The Market's Measure
market's measure

Oil’s A Buy Again

How you buy oil is just as important as when you buy.

Something happened to the oil market at the end of July. It went unnoticed to a lot of investors and traders. Why? Well, mostly because trading rooms emptied out for August vacations. And then It was just a little thing anyway: a bullish crossover in the price of West Texas Intermediate (WTI) spot oil. Near-term price momentum is accelerating.

A barrel of front-month WTI is now changing hands at the $49-$50 level. If there’s any oomph to oil’s current momentum, a price objective of $61-$62 could come into view. You may know that bull moves in the crude oil market have been recent rarities. In fact, the last sustained upsurge was a 27-month stretch from February 2009 to April 2011—a bounceback from the Great Recession.

So why should investors care about crude oil prices? Two reasons. One, oil, like gold, is a portfolio diversifier. WTI’s correlation to the U.S. stock market over the past few years is 0.47. Not as low as gold’s but here’s the second reason: oil’s a better proxy for inflation than gold. You could even say that oil IS inflation nowadays.

So how does somebody put oil in a portfolio without having to venture into the highly leveraged world of futures? Oil exchange-traded funds, that’s how. There are three unlevered funds that track WTI futures:

  • The United States Oil Fund (NYSE Arca: USO) holds front-month contracts which makes the fund particularly sensitive to contango—that feature of futures pricing in which later deliveries are costlier than near-term contracts. When contango exists, rolling the fund’s long position forward—which must be done to maintain exposure—can reduce the gain realized from spot price movements or even result in losses. 
  • USO’s sister fund, the United States 12-Month Oil Fund (NYSE Arca: USL) attempts to minimize the contango effect by taking positions in 12 different WTI contracts, one for each upcoming month. While negative roll yields are minimized, the fund is less sensitive to short-term ticks in spot oil prices compared to USO.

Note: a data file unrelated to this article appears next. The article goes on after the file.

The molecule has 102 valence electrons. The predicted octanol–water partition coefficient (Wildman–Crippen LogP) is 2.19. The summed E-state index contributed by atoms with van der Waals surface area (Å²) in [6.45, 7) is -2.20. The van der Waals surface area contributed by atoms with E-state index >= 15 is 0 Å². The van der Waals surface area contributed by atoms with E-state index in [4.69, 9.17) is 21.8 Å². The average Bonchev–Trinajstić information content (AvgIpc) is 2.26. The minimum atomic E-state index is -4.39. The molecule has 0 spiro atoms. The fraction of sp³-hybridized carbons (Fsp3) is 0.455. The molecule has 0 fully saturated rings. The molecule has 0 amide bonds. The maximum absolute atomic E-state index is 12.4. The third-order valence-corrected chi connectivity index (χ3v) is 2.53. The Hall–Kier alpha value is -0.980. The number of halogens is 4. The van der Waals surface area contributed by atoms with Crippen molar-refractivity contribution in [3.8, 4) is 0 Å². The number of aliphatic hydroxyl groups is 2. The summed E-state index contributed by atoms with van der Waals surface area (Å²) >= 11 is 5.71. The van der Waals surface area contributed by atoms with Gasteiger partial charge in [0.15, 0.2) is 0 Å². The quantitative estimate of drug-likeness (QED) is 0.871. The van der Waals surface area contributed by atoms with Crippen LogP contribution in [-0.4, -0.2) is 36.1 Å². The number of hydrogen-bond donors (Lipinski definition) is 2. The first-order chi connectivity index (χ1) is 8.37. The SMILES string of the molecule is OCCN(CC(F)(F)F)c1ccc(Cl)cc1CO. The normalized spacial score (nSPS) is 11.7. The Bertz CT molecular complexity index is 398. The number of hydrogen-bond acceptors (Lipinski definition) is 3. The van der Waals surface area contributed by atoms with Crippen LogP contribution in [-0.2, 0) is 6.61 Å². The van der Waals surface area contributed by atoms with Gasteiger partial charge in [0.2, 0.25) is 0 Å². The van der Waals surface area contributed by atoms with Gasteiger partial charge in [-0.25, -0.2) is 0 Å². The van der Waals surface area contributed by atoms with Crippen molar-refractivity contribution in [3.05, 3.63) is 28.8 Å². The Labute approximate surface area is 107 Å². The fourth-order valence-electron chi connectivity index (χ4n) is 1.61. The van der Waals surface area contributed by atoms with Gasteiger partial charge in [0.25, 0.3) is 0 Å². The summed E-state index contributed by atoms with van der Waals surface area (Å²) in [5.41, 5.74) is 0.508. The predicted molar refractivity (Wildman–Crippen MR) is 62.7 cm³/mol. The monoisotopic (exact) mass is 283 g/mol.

• Another approach to the contango problem is taken by the PowerShares DB Oil ETF (NYSE Arca: DBO) which optimizes its contract selection based on the shape of the futures curve. At roll time, the contract months which would produce the smallest deleterious impact in a contango market are selected as purchase targets. 

If we look back at the bull market performances of these three funds, we can see how they stack up against one another.

 

There was one other bull run in crude oil during the lifetime of the oil ETFs. That was in the five months immediately preceding oil’s recessionary nosedive.

 

A couple of things stand out when you compare the two bull runs. First, you can see the effect of contango—the upward-sloping futures term structure—on the ETFs in the 27-month run. Monthly returns earned by the ETFs were universally lower than that earned by physical oil. In the five-month run preceding the recession, the opposite was true. Then the ETFs outperformed crude oil itself. Why? Because the futures market wasn’t in contango then. The market was inverted, meaning near-term deliveries were priced higher than later-dated contracts. That happens when oil is in short supply.

Also noteworthy is the relative performances of the ETFs. Look at the Sharpe ratios which represent the funds’ risk adjusted returns. In the longer run, USL produced a better reward-to-risk tradeoff. In the shorter run, USO comes out on top. Again, we can credit contango, or its absence, for the disparate performance.

The takeaway? If you’re going to bet on a rising oil market, you not only have to have a price objective in mind, you’ve got to have a timeline in mind as well. What we’ve seen here is that USO is the better vehicle for navigating short-term moves in the oil market. USL works better over the long-term.

Brad Zigler is WealthManagement's Alternative Investments Editor. Previously, he was the head of Marketing, Research and Education for the Pacific Exchange's (now NYSE Arca) option market and the iShares complex of exchange traded funds.

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